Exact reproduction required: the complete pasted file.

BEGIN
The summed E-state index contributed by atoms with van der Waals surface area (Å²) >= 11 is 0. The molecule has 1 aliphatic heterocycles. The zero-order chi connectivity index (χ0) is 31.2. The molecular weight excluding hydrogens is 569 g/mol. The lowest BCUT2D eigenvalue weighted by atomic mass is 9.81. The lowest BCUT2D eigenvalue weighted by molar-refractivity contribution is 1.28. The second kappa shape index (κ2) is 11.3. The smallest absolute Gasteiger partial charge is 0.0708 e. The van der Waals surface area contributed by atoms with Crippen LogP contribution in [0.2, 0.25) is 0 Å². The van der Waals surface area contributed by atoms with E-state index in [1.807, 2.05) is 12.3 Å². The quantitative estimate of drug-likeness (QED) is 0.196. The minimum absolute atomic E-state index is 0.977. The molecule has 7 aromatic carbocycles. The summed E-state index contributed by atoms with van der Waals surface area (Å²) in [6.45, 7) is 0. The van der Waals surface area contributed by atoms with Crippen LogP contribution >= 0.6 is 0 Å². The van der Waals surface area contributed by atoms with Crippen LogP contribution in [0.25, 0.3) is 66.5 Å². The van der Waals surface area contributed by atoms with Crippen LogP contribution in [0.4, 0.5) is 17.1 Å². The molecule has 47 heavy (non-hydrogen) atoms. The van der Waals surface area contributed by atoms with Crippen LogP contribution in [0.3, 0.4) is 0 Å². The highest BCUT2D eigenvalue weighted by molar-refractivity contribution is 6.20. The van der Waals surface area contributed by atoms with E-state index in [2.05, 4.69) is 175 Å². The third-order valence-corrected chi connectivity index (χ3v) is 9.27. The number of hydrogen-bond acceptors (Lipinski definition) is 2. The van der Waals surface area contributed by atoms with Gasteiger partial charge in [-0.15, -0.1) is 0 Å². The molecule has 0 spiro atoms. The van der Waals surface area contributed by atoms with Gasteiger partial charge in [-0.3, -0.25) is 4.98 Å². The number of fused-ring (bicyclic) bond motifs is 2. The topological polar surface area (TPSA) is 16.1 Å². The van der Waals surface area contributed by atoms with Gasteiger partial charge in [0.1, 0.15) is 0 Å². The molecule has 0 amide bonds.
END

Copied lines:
The summed E-state index contributed by atoms with van der Waals surface area (Å²) >= 11 is 0. The molecule has 1 aliphatic heterocycles. The zero-order chi connectivity index (χ0) is 31.2. The molecular weight excluding hydrogens is 569 g/mol. The lowest BCUT2D eigenvalue weighted by atomic mass is 9.81. The lowest BCUT2D eigenvalue weighted by molar-refractivity contribution is 1.28. The second kappa shape index (κ2) is 11.3. The smallest absolute Gasteiger partial charge is 0.0708 e. The van der Waals surface area contributed by atoms with Crippen LogP contribution in [0.2, 0.25) is 0 Å². The van der Waals surface area contributed by atoms with E-state index in [1.807, 2.05) is 12.3 Å². The quantitative estimate of drug-likeness (QED) is 0.196. The minimum absolute atomic E-state index is 0.977. The molecule has 7 aromatic carbocycles. The summed E-state index contributed by atoms with van der Waals surface area (Å²) in [6.45, 7) is 0. The van der Waals surface area contributed by atoms with Crippen LogP contribution >= 0.6 is 0 Å². The van der Waals surface area contributed by atoms with Crippen LogP contribution in [0.25, 0.3) is 66.5 Å². The van der Waals surface area contributed by atoms with Crippen LogP contribution in [0.4, 0.5) is 17.1 Å². The molecule has 47 heavy (non-hydrogen) atoms. The van der Waals surface area contributed by atoms with Crippen LogP contribution in [0.3, 0.4) is 0 Å². The highest BCUT2D eigenvalue weighted by molar-refractivity contribution is 6.20. The van der Waals surface area contributed by atoms with E-state index in [2.05, 4.69) is 175 Å². The third-order valence-corrected chi connectivity index (χ3v) is 9.27. The number of hydrogen-bond acceptors (Lipinski definition) is 2. The van der Waals surface area contributed by atoms with Gasteiger partial charge in [-0.15, -0.1) is 0 Å². The molecule has 0 spiro atoms. The van der Waals surface area contributed by atoms with Gasteiger partial charge in [-0.3, -0.25) is 4.98 Å². The number of fused-ring (bicyclic) bond motifs is 2. The topological polar surface area (TPSA) is 16.1 Å². The van der Waals surface area contributed by atoms with Gasteiger partial charge in [0.1, 0.15) is 0 Å². The molecule has 0 amide bonds.